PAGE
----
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A 17-year-old high school student has been sentenced to 11 years in federal prison for using social media accounts to assist supporters of the Islamic State. U.S. officials have declared the militant group, also referred to as ISIL or ISIS, a terrorist organization.

Ali Shukri Amin admitted to using his Twitter account to provide advice on how to travel to Syria to join ISIL and how to use Bitcoin to funnel money to the group.

Aurora, Colorado shooter James Holmes was recently sentenced to over 3,000 years in prison on top of 12 life terms. That could sound lenient (he did avoid the death penalty) or needlessly excessive (he'll never serve that many years). But his is only the fourth-longest prison sentence in United States history.

Who's gotten a longer prison sentence? Here are the top five:

Potential uses for risk assessment tools can sound like something out of Tom Cruise's "Minority Report": the tools can potentially punish people based on crimes they may commit in the future. But using risk assessments to aid in sentencing isn't quite as extreme as arresting people based on the predictions of three psychic children.

So how do risk assessments work, and how are they used in criminal sentencing?

Hate crimes gained national attention following the church shootings by Dylan Roof, which left nine people killed in a Charleston, South Carolina. From statements he made, we know that the attack was racially motivated.

In most states, Roof would be charged with a hate crime. However, South Carolina is one of the few states to not have a hate crime law. The Department of Justice is investigating the shooting as a hate crime, but has not announced yet whether or not they'll charge Roof with a hate crime under federal law.

When criminals such as Roof are charged with hate crimes, what penalties could they face?

What Are Good Time Credits?

For all but the worst offenders, most convicted prisoners don't spend their whole sentence in prison. Many are released early because of good time credits for good behavior or for working.

What are good time credits?

Although a jury handed down the death penalty last month, a judge formally sentenced Dzhokhar Tsarnaev to death today for his role in the Boston Marathon bombing that killed three and injured hundreds more.

While the sentencing in some ways felt like a mere formality, it was noteworthy for those who spoke during the nearly four hour hearing. Two dozen survivors and family members of the victims were allowed to give victim impact statements, and Tsarnaev himself addressed the court and the victims for the first time.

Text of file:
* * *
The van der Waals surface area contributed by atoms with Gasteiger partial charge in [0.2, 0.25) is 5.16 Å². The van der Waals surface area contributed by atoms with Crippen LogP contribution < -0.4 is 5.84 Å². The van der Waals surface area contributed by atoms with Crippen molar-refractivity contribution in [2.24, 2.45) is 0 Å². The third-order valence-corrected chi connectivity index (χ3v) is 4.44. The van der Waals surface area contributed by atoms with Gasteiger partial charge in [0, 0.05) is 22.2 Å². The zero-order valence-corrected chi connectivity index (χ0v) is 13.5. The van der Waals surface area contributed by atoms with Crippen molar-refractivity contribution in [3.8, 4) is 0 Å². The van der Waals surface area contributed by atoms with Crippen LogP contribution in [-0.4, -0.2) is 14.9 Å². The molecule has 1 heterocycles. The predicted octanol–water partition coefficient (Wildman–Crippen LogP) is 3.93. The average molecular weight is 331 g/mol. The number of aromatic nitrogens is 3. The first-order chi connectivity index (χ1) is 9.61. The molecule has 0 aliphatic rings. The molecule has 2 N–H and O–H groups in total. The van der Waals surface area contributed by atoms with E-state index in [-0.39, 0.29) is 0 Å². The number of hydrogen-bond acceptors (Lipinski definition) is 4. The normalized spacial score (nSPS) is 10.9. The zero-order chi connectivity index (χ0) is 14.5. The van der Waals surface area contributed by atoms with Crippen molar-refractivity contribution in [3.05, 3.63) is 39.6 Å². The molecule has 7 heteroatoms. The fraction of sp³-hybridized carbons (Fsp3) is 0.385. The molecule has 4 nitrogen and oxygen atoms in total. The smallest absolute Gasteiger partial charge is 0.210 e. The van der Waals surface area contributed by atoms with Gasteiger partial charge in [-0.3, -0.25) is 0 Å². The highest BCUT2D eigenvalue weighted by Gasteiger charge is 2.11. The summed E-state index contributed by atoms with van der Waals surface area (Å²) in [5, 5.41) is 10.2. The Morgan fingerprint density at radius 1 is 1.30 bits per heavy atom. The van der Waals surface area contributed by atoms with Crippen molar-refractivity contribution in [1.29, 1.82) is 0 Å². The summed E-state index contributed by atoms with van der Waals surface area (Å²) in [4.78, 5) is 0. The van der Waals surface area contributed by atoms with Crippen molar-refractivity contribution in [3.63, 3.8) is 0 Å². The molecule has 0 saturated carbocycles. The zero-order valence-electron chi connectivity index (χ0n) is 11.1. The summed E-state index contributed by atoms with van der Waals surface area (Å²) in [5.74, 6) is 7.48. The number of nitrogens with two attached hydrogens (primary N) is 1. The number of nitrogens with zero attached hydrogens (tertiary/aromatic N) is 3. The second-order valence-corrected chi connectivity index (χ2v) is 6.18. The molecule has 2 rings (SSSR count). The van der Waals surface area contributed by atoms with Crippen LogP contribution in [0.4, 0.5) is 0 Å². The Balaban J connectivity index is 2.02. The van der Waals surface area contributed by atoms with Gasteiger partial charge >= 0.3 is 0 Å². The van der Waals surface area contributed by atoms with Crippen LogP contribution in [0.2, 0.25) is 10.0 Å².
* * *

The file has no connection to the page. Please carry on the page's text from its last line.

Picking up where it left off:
Nebraska became the 18th state to ban capital punishment, overcoming a veto by Governor Pete Ricketts. Known as a conservative state with a Republican governor who lobbied against the ban, the legislature voted 30-to-19 to repeal the state's death penalty law.

Nebraska hadn't executed a prisoner since 1997, and was one of many states having trouble procuring lethal injection drugs. It's the first time in 40 years that a Republican-controlled state has abolished the death penalty.

Even though Dzhokhar Tsarnaev was sentenced to death last week, it could be another decade before he is executed. Tsarnaev was convicted in federal court, and the last federal execution took place in 2003.

There are a number of factors that contribute to the average time spent on death row, without taking into account the 152 exonerations of prisoners on death row since 1973. So how long will Tsarnaev's wait be?

The Boston Marathon bomber was sentenced to death last week, and much was made of his reaction (or lack thereof) to the verdict:

That was one of many reactions to Dzhokhar Tsarnaev's demeanor during and after the verdict. Which makes you wonder what people were expecting to see. Did they want to see him show remorse? And when does showing remorse matter, legally speaking?

Even the hardest, most jaded juvenile offender looks out of place in a jail. Juveniles are children. Their minds don't mature properly until their early twenties. So, why do we put children in jail? An Arkansas study found that youths who were previously incarcerated for a crime were 13.5 times more likely to commit another crime.

A better method of dealing with young offenders is juvenile probation. According to the Office of Juvenile Justice and Delinquency Prevention, 61% of cases involving delinquent youths were granted probation instead of detention.

Here is what you need to know about juvenile probation: